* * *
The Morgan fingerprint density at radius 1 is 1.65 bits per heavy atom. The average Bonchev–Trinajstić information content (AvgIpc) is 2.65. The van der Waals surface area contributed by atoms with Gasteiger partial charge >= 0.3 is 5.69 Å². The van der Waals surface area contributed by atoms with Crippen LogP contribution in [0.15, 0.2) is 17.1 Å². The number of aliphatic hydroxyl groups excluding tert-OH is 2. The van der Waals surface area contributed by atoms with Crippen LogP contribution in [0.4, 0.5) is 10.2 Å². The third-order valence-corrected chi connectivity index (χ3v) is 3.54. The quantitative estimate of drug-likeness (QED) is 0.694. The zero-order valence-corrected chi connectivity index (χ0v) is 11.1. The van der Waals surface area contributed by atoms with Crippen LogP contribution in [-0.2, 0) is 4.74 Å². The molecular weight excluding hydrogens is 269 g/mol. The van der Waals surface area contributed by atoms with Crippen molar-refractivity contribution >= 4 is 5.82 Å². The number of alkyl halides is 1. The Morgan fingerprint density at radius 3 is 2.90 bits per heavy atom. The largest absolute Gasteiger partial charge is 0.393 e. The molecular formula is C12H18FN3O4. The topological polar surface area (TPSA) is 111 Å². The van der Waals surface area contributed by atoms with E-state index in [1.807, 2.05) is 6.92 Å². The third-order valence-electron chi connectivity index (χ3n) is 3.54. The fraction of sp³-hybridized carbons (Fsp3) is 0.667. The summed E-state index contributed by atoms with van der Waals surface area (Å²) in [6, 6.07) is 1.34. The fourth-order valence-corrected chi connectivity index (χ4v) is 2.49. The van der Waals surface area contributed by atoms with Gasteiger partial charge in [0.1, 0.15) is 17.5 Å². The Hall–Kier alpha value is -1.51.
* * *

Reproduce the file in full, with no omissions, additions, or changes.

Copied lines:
The Morgan fingerprint density at radius 1 is 1.65 bits per heavy atom. The average Bonchev–Trinajstić information content (AvgIpc) is 2.65. The van der Waals surface area contributed by atoms with Gasteiger partial charge >= 0.3 is 5.69 Å². The van der Waals surface area contributed by atoms with Crippen LogP contribution in [0.15, 0.2) is 17.1 Å². The number of aliphatic hydroxyl groups excluding tert-OH is 2. The van der Waals surface area contributed by atoms with Crippen LogP contribution in [0.4, 0.5) is 10.2 Å². The third-order valence-corrected chi connectivity index (χ3v) is 3.54. The quantitative estimate of drug-likeness (QED) is 0.694. The zero-order valence-corrected chi connectivity index (χ0v) is 11.1. The van der Waals surface area contributed by atoms with Crippen LogP contribution in [-0.2, 0) is 4.74 Å². The molecular weight excluding hydrogens is 269 g/mol. The van der Waals surface area contributed by atoms with Crippen molar-refractivity contribution >= 4 is 5.82 Å². The number of alkyl halides is 1. The Morgan fingerprint density at radius 3 is 2.90 bits per heavy atom. The largest absolute Gasteiger partial charge is 0.393 e. The molecular formula is C12H18FN3O4. The topological polar surface area (TPSA) is 111 Å². The van der Waals surface area contributed by atoms with E-state index in [1.807, 2.05) is 6.92 Å². The third-order valence-electron chi connectivity index (χ3n) is 3.54. The fraction of sp³-hybridized carbons (Fsp3) is 0.667. The summed E-state index contributed by atoms with van der Waals surface area (Å²) in [6, 6.07) is 1.34. The fourth-order valence-corrected chi connectivity index (χ4v) is 2.49. The van der Waals surface area contributed by atoms with Gasteiger partial charge in [0.1, 0.15) is 17.5 Å². The Hall–Kier alpha value is -1.51.